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Like many libraries, ours has been shifting attention to STEM (Science, Technology, Engineering and Math), with a bit of art thrown in for fun and creativity (STEAM). We hired Juan Rubio about a year ago to join our Youth and Family Learning team. He is amazing and procures cool gadgets and funding for work hours to cover us learning about the cool gadgets. A few of the things he’s brought us are Geolocative Games, 3D Printing Programming, Little Bits, and Finch Robots.

So far I’ve had training on the Finch robots. We use Samsung Chromebooks with the Snap Extension. You can use the Snap without the Finch and program a Sprite to move around, so it’s worth checking out if you are interested in really basic programming. There are 4 levels of difficulty in Snap, which is useful in teaching. The picture below is level 3, which I find to have the most functionality and easier to use than level 4.

Screenshot 2016-04-20 at 9.08.26 PM

Here’s where I warn you that I have no background in programming aside from a little HTML, CSS and XML. I do understand that the Snap commands represent a more complicated coding language underneath. I’ve even learned how to have the program show some of that language, but I don’t know what it means.

You can still teach Snap/Finches without knowing coding languages. It’s mostly logic once you get the hang of where everything is. You need a Control and a motion command in order to make the Finch do something. You can add operators and sensors and use variables to do more complicated sequences, as you can see above.

Some things were frustrating for me and the students. The Finches didn’t always behave as they should, even when the program was perfect. Sometimes the problem was that a student would have 2 or more programs running at once and they would interfere with each other. Other times the traction on the floor or table wasn’t good for the Finch’s wheels. Sometimes it just didn’t do what you told it to. Especially when it came to the sensors. I was able to turn this into a learning experience where we tried many different things to get the Finch to do what we wanted, trying different inputs and environments. The students learned that sometimes the environment is going to get in the way of what you want to happen.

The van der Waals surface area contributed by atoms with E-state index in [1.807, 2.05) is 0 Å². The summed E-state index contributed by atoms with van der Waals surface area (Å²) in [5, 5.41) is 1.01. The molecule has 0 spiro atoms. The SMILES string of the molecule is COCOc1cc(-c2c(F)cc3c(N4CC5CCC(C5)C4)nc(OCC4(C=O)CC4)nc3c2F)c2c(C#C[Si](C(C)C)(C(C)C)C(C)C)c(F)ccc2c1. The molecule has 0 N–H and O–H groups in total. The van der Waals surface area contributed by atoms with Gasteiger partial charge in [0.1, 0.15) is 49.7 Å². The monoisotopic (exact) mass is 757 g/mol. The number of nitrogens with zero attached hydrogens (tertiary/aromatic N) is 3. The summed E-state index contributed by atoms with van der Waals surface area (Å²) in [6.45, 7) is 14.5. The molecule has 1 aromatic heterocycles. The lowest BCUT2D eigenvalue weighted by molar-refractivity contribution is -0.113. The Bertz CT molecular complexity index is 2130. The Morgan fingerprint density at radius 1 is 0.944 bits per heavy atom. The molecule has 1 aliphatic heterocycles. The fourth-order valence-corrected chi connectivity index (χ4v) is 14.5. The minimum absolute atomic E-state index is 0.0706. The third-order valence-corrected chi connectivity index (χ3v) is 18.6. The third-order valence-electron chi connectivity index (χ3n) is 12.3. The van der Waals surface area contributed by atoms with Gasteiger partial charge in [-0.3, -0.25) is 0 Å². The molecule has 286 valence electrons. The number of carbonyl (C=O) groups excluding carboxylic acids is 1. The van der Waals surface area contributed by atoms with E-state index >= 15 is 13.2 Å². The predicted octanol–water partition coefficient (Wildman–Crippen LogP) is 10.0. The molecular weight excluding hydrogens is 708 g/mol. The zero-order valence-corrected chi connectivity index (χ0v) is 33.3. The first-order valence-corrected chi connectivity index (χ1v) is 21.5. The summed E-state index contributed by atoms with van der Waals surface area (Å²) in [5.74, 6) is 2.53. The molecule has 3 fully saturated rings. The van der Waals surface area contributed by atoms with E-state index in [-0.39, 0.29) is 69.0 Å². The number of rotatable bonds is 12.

I’ve had 2 groups of students so far. I do outreach at a local family housing community center, where families are transitioning out of homelessness. It’s long term housing, so they’re fairly stable, at least in having a place to live. The teens that I work with there are mostly girls from ages 11-14. For these classes, I went once a week for 3 weeks and had an hour each time. An hour was not enough and the teens have a lot of things on their plates, but we had a good time and they learned a lot. We’ll have our party in early May and students will be challenged to make their Finches dance, make music and do a light show.

outreach

The other program I’ve had was at our branch over Spring Break. It was 3 days long with a party at the end of the 3rd day where they showed off the tricks they’d learned. This group was mostly boys, ages 8-12. They’d all had Scratch before, so understood most of the Snap programming basics. I had to modify the first few curriculum for them, then move quickly to the more advanced workshops.

My next training will be on the Geolocative Games. With that, we’ll create a game that is a digital scavenger hunt. There are a lot of ways to make this game beneficial to the community. One of my colleagues did a project with her service learning group where they researched the history of their neighborhood, then put locations named after iconic people into their game, with information to teach the gamer about the history.

It was a really fun and sometimes frustrating experience. Totally worthwhile. I wouldn’t have been as successful if I hadn’t had a very wonderful coworker at my branch who could help me with the more technical stuff. He is also a very patient and intuitive teacher and I learned a lot having him there to help with the outreach programs.